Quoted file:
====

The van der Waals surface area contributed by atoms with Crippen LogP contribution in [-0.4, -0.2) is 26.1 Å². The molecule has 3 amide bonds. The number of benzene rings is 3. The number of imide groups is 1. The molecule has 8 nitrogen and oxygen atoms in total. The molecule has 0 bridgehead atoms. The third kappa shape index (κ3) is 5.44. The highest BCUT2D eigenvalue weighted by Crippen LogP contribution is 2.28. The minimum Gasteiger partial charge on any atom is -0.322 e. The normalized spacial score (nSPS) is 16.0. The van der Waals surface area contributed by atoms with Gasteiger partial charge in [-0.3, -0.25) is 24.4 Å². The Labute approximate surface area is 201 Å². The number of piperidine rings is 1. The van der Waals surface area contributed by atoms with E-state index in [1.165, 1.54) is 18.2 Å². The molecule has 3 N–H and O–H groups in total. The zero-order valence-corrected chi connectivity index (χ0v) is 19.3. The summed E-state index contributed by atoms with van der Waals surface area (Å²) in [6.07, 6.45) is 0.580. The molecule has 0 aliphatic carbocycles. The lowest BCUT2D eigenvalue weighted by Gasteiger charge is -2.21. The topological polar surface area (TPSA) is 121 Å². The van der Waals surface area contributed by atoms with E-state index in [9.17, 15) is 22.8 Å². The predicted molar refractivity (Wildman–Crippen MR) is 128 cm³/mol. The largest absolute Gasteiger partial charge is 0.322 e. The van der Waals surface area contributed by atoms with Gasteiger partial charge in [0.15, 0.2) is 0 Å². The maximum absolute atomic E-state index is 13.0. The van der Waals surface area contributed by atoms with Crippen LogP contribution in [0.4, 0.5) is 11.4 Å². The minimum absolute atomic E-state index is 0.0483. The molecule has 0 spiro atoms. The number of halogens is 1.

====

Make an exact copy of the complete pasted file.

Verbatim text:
The van der Waals surface area contributed by atoms with Crippen LogP contribution in [-0.4, -0.2) is 26.1 Å². The molecule has 3 amide bonds. The number of benzene rings is 3. The number of imide groups is 1. The molecule has 8 nitrogen and oxygen atoms in total. The molecule has 0 bridgehead atoms. The third kappa shape index (κ3) is 5.44. The highest BCUT2D eigenvalue weighted by Crippen LogP contribution is 2.28. The minimum Gasteiger partial charge on any atom is -0.322 e. The normalized spacial score (nSPS) is 16.0. The van der Waals surface area contributed by atoms with Gasteiger partial charge in [-0.3, -0.25) is 24.4 Å². The Labute approximate surface area is 201 Å². The number of piperidine rings is 1. The van der Waals surface area contributed by atoms with E-state index in [1.165, 1.54) is 18.2 Å². The molecule has 3 N–H and O–H groups in total. The zero-order valence-corrected chi connectivity index (χ0v) is 19.3. The summed E-state index contributed by atoms with van der Waals surface area (Å²) in [6.07, 6.45) is 0.580. The molecule has 0 aliphatic carbocycles. The lowest BCUT2D eigenvalue weighted by Gasteiger charge is -2.21. The topological polar surface area (TPSA) is 121 Å². The van der Waals surface area contributed by atoms with E-state index in [9.17, 15) is 22.8 Å². The predicted molar refractivity (Wildman–Crippen MR) is 128 cm³/mol. The largest absolute Gasteiger partial charge is 0.322 e. The van der Waals surface area contributed by atoms with Gasteiger partial charge in [0.15, 0.2) is 0 Å². The maximum absolute atomic E-state index is 13.0. The van der Waals surface area contributed by atoms with Crippen LogP contribution in [0.4, 0.5) is 11.4 Å². The minimum absolute atomic E-state index is 0.0483. The molecule has 0 spiro atoms. The number of halogens is 1.